You might have noticed some changes around here. After more than five years as EdNews Colorado, we have changed our name to Chalkbeat Colorado — the latest step in our efforts to serve you the most relevant news about education policy and practice in the loveliest possible package.
Since first announcing the creation of the Chalkbeat network in October, we have opened bureaus in Tennessee and Indiana, grown our staff in Colorado, and added a new community editor to grow our relationships with readers. Now, we’ve also redesigned our website to improve your reading experience.
CO.Chalkbeat.org is pretty different from the evolutions of EdNews Colorado you’ve seen over the years. You can still see the top stories here, as well as stories on the issues you’re most interested in — now organized by topics and narratives. And you will still get our email newsletters.
We’ve also built tools to help you understand the context behind the stories you read. You can now look for “The Backstory” beside articles or navigate by narrative rather than by date. And we’re publishing detailed guides about the big issues in Colorado schools, from the Common Core standards to teacher evaluation to school funding and finance. More “href=”/topics/”>Chalkbeat Explains guides are coming soon.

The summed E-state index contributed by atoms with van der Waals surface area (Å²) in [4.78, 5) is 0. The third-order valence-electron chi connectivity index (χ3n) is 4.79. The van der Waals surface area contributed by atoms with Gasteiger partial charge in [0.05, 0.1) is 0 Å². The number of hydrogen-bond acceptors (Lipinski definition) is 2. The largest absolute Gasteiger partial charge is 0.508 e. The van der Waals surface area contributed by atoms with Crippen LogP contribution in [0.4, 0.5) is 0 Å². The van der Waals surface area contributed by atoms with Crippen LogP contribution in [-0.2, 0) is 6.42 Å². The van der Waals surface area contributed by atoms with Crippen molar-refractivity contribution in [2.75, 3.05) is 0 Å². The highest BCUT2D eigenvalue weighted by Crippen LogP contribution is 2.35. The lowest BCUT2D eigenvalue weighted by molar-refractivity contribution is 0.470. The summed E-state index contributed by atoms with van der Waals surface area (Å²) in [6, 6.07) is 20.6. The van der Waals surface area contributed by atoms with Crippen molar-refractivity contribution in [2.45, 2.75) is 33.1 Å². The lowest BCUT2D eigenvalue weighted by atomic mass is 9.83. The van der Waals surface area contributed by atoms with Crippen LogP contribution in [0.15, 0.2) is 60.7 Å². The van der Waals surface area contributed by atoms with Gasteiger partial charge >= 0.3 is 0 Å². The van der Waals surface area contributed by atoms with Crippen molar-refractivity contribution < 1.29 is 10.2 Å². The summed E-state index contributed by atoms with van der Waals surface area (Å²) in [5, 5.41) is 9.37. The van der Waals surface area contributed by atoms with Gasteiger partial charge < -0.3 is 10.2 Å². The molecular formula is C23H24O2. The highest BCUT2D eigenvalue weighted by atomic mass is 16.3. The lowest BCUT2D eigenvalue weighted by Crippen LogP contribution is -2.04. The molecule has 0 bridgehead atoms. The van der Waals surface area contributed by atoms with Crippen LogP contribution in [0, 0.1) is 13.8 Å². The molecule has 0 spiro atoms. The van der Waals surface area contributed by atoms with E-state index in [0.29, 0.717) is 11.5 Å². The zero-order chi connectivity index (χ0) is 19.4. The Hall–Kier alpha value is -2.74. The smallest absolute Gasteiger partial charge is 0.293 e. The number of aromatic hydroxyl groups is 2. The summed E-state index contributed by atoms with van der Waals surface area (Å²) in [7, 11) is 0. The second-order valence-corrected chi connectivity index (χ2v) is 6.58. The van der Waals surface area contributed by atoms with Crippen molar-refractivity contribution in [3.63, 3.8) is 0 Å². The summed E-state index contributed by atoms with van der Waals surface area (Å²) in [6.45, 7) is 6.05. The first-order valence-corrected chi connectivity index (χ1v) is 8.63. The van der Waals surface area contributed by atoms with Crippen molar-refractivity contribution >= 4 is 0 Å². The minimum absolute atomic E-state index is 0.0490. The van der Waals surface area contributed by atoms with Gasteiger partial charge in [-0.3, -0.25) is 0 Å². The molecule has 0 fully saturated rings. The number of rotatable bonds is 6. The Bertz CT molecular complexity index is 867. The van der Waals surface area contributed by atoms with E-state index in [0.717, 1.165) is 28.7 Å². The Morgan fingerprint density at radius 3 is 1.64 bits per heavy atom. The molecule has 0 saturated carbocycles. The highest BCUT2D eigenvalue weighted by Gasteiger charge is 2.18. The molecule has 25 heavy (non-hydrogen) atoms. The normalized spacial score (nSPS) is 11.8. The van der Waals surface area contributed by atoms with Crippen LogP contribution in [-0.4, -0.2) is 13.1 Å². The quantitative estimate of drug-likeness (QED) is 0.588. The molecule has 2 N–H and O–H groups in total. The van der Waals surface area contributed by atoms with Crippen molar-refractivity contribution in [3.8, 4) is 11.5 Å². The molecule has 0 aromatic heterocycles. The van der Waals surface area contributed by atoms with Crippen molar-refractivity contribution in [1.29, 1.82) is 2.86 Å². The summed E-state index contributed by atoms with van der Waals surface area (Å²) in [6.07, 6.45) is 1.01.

An exciting year ahead
This is a period of significant change for Colorado. In fact, some observers have described this school year as among the most challenging for districts in recent memory. School officials across the state are managing a tricky balancing act as they implement initiatives like Common Core standards and new teacher evaluations while trying to minimize the impact of budget cuts to their instructional programs. We plan to cover the rhetoric, action, and inaction, and keep policymakers and education professionals accountable.
To do that, we have selected several areas of focus that each of our reporters will cover for the year:
- School finance and funding: In the wake of voters’ rejection of Amendment 66, which would have poured nearly $1 billion into the state’s public school districts, policymakers and district and school leaders are now facing a choice. Do they press for money to simply backfill large budget cuts that the state has made since the start of the recession? Or do they try to enact some of the specific policy proposals that the amendment contained, like an expansion of early childhood education or more programs for English language learners? We’ll follow these questions over the course of the year, paying extra attention to effects on classrooms.
- Implementation of new teacher evaluations: As new teacher evaluations roll out throughout the state this year, we’ll take a look at the new system’s effectiveness at helping individual teachers improve their performance. Are the evaluations being used as professional development tools or as incentives to elicit better performance? We’ll also examine how the new evaluations and implementation of new standards throughout the state intersect. We’re beginning to evaluate teachers just as we task them with changing the way they teach. Is that fair?